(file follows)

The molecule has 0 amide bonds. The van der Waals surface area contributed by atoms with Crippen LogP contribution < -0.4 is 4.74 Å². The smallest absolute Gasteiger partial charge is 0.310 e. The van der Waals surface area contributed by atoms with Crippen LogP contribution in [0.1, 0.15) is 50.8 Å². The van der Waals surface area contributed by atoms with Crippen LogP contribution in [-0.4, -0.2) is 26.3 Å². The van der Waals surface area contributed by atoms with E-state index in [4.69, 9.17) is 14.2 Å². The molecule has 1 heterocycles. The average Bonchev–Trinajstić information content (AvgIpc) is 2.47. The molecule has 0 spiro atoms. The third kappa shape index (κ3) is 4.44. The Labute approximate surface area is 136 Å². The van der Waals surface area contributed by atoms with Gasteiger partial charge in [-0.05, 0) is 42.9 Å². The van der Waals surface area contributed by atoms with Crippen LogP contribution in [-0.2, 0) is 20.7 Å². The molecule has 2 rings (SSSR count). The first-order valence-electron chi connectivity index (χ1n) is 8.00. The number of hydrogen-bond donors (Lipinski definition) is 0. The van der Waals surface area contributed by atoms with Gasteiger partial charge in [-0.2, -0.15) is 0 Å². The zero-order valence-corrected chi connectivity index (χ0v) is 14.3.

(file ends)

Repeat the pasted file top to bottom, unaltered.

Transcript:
The molecule has 0 amide bonds. The van der Waals surface area contributed by atoms with Crippen LogP contribution < -0.4 is 4.74 Å². The smallest absolute Gasteiger partial charge is 0.310 e. The van der Waals surface area contributed by atoms with Crippen LogP contribution in [0.1, 0.15) is 50.8 Å². The van der Waals surface area contributed by atoms with Crippen LogP contribution in [-0.4, -0.2) is 26.3 Å². The van der Waals surface area contributed by atoms with E-state index in [4.69, 9.17) is 14.2 Å². The molecule has 1 heterocycles. The average Bonchev–Trinajstić information content (AvgIpc) is 2.47. The molecule has 0 spiro atoms. The third kappa shape index (κ3) is 4.44. The Labute approximate surface area is 136 Å². The van der Waals surface area contributed by atoms with Gasteiger partial charge in [-0.05, 0) is 42.9 Å². The van der Waals surface area contributed by atoms with Crippen LogP contribution in [-0.2, 0) is 20.7 Å². The molecule has 2 rings (SSSR count). The first-order valence-electron chi connectivity index (χ1n) is 8.00. The number of hydrogen-bond donors (Lipinski definition) is 0. The van der Waals surface area contributed by atoms with Gasteiger partial charge in [-0.2, -0.15) is 0 Å². The zero-order valence-corrected chi connectivity index (χ0v) is 14.3.